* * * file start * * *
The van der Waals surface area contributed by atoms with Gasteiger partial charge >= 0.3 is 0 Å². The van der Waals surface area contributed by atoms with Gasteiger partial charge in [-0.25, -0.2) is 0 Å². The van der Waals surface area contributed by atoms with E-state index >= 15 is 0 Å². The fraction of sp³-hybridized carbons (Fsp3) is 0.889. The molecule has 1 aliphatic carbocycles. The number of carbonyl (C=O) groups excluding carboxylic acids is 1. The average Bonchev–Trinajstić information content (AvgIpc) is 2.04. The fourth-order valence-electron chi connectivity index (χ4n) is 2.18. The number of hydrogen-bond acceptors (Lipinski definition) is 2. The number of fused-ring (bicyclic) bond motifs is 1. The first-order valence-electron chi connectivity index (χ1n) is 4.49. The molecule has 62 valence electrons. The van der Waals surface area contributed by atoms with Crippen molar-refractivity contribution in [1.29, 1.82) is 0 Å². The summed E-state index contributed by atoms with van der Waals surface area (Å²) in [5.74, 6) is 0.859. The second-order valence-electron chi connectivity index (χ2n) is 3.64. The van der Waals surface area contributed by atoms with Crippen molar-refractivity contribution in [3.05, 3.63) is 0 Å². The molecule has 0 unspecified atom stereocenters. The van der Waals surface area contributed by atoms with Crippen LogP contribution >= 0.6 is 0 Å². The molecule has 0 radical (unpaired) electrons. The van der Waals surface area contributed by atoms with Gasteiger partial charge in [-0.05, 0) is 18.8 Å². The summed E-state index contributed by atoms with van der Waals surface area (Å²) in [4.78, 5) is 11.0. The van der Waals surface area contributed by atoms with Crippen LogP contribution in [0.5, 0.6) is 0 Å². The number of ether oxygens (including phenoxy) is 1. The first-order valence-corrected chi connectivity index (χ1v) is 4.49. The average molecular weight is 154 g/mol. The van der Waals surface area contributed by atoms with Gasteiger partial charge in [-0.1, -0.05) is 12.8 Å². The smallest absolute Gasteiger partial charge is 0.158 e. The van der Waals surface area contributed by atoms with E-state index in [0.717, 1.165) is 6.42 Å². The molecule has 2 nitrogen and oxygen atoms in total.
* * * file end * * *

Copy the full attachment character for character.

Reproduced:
The van der Waals surface area contributed by atoms with Gasteiger partial charge >= 0.3 is 0 Å². The van der Waals surface area contributed by atoms with Gasteiger partial charge in [-0.25, -0.2) is 0 Å². The van der Waals surface area contributed by atoms with E-state index >= 15 is 0 Å². The fraction of sp³-hybridized carbons (Fsp3) is 0.889. The molecule has 1 aliphatic carbocycles. The number of carbonyl (C=O) groups excluding carboxylic acids is 1. The average Bonchev–Trinajstić information content (AvgIpc) is 2.04. The fourth-order valence-electron chi connectivity index (χ4n) is 2.18. The number of hydrogen-bond acceptors (Lipinski definition) is 2. The number of fused-ring (bicyclic) bond motifs is 1. The first-order valence-electron chi connectivity index (χ1n) is 4.49. The molecule has 62 valence electrons. The van der Waals surface area contributed by atoms with Crippen molar-refractivity contribution in [1.29, 1.82) is 0 Å². The summed E-state index contributed by atoms with van der Waals surface area (Å²) in [5.74, 6) is 0.859. The second-order valence-electron chi connectivity index (χ2n) is 3.64. The van der Waals surface area contributed by atoms with Crippen molar-refractivity contribution in [3.05, 3.63) is 0 Å². The molecule has 0 unspecified atom stereocenters. The van der Waals surface area contributed by atoms with Crippen LogP contribution >= 0.6 is 0 Å². The molecule has 0 radical (unpaired) electrons. The van der Waals surface area contributed by atoms with Gasteiger partial charge in [-0.05, 0) is 18.8 Å². The summed E-state index contributed by atoms with van der Waals surface area (Å²) in [4.78, 5) is 11.0. The van der Waals surface area contributed by atoms with Crippen LogP contribution in [0.5, 0.6) is 0 Å². The number of ether oxygens (including phenoxy) is 1. The first-order valence-corrected chi connectivity index (χ1v) is 4.49. The average molecular weight is 154 g/mol. The van der Waals surface area contributed by atoms with Gasteiger partial charge in [-0.1, -0.05) is 12.8 Å². The smallest absolute Gasteiger partial charge is 0.158 e. The van der Waals surface area contributed by atoms with E-state index in [0.717, 1.165) is 6.42 Å². The molecule has 2 nitrogen and oxygen atoms in total.